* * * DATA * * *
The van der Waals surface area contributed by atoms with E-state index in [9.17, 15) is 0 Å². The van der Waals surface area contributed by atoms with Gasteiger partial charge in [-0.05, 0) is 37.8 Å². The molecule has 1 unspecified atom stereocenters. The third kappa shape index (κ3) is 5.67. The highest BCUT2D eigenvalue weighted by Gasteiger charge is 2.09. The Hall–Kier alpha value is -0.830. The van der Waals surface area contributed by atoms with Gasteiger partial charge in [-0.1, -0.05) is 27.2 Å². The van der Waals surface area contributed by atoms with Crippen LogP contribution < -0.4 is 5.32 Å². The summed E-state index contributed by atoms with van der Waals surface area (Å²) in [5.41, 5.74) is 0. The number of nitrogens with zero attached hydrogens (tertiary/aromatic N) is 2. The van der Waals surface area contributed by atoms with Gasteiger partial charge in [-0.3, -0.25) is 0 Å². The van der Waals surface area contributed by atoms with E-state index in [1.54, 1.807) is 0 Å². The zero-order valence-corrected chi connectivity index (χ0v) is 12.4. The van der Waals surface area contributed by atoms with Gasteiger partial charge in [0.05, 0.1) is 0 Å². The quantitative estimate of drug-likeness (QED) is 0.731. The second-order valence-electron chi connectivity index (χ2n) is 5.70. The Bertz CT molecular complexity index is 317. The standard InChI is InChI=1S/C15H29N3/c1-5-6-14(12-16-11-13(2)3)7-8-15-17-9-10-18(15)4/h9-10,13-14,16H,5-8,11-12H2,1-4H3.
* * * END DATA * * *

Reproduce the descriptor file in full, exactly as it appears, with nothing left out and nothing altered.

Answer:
The van der Waals surface area contributed by atoms with E-state index in [9.17, 15) is 0 Å². The van der Waals surface area contributed by atoms with Gasteiger partial charge in [-0.05, 0) is 37.8 Å². The molecule has 1 unspecified atom stereocenters. The third kappa shape index (κ3) is 5.67. The highest BCUT2D eigenvalue weighted by Gasteiger charge is 2.09. The Hall–Kier alpha value is -0.830. The van der Waals surface area contributed by atoms with Gasteiger partial charge in [-0.1, -0.05) is 27.2 Å². The van der Waals surface area contributed by atoms with Crippen LogP contribution < -0.4 is 5.32 Å². The summed E-state index contributed by atoms with van der Waals surface area (Å²) in [5.41, 5.74) is 0. The number of nitrogens with zero attached hydrogens (tertiary/aromatic N) is 2. The van der Waals surface area contributed by atoms with Gasteiger partial charge in [-0.3, -0.25) is 0 Å². The van der Waals surface area contributed by atoms with E-state index in [1.54, 1.807) is 0 Å². The zero-order valence-corrected chi connectivity index (χ0v) is 12.4. The van der Waals surface area contributed by atoms with Gasteiger partial charge in [0.05, 0.1) is 0 Å². The quantitative estimate of drug-likeness (QED) is 0.731. The second-order valence-electron chi connectivity index (χ2n) is 5.70. The Bertz CT molecular complexity index is 317. The standard InChI is InChI=1S/C15H29N3/c1-5-6-14(12-16-11-13(2)3)7-8-15-17-9-10-18(15)4/h9-10,13-14,16H,5-8,11-12H2,1-4H3.